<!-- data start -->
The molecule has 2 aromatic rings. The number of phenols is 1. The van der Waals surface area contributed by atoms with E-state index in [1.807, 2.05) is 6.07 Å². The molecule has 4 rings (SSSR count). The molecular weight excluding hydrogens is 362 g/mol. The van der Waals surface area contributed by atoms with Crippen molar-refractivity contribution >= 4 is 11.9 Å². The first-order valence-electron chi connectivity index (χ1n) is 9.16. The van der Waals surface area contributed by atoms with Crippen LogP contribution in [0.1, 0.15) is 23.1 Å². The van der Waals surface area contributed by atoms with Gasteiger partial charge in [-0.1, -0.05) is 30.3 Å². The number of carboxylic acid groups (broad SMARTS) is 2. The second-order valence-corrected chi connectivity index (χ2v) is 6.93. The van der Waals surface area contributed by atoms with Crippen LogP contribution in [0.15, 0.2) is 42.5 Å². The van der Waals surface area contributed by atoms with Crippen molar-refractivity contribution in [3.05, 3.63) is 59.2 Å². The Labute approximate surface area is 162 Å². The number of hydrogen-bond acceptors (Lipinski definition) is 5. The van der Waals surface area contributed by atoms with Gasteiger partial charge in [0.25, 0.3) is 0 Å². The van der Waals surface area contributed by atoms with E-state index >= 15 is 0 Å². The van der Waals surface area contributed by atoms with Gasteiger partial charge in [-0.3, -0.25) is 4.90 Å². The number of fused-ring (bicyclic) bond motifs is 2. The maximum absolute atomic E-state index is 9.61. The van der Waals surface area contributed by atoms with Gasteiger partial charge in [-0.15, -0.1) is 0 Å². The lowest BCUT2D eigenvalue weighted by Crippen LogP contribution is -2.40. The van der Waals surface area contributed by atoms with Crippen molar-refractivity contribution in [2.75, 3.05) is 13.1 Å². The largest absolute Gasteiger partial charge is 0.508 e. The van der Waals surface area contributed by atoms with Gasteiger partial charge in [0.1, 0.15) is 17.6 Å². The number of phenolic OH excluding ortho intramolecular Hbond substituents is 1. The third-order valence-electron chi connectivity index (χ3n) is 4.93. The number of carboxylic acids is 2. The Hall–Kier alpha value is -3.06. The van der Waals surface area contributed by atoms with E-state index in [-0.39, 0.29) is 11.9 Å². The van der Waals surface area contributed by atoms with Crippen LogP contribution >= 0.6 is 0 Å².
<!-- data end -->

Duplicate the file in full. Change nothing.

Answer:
The molecule has 2 aromatic rings. The number of phenols is 1. The van der Waals surface area contributed by atoms with E-state index in [1.807, 2.05) is 6.07 Å². The molecule has 4 rings (SSSR count). The molecular weight excluding hydrogens is 362 g/mol. The van der Waals surface area contributed by atoms with Crippen molar-refractivity contribution >= 4 is 11.9 Å². The first-order valence-electron chi connectivity index (χ1n) is 9.16. The van der Waals surface area contributed by atoms with Crippen LogP contribution in [0.1, 0.15) is 23.1 Å². The van der Waals surface area contributed by atoms with Gasteiger partial charge in [-0.1, -0.05) is 30.3 Å². The number of carboxylic acid groups (broad SMARTS) is 2. The second-order valence-corrected chi connectivity index (χ2v) is 6.93. The van der Waals surface area contributed by atoms with Crippen LogP contribution in [0.15, 0.2) is 42.5 Å². The van der Waals surface area contributed by atoms with Crippen molar-refractivity contribution in [3.05, 3.63) is 59.2 Å². The Labute approximate surface area is 162 Å². The number of hydrogen-bond acceptors (Lipinski definition) is 5. The van der Waals surface area contributed by atoms with Gasteiger partial charge in [0.25, 0.3) is 0 Å². The van der Waals surface area contributed by atoms with E-state index >= 15 is 0 Å². The van der Waals surface area contributed by atoms with Gasteiger partial charge in [-0.3, -0.25) is 4.90 Å². The number of fused-ring (bicyclic) bond motifs is 2. The maximum absolute atomic E-state index is 9.61. The van der Waals surface area contributed by atoms with Gasteiger partial charge in [-0.15, -0.1) is 0 Å². The lowest BCUT2D eigenvalue weighted by Crippen LogP contribution is -2.40. The van der Waals surface area contributed by atoms with Crippen molar-refractivity contribution in [2.75, 3.05) is 13.1 Å². The largest absolute Gasteiger partial charge is 0.508 e. The van der Waals surface area contributed by atoms with Gasteiger partial charge in [0.1, 0.15) is 17.6 Å². The number of phenolic OH excluding ortho intramolecular Hbond substituents is 1. The third-order valence-electron chi connectivity index (χ3n) is 4.93. The number of carboxylic acids is 2. The Hall–Kier alpha value is -3.06. The van der Waals surface area contributed by atoms with E-state index in [-0.39, 0.29) is 11.9 Å². The van der Waals surface area contributed by atoms with Crippen LogP contribution >= 0.6 is 0 Å².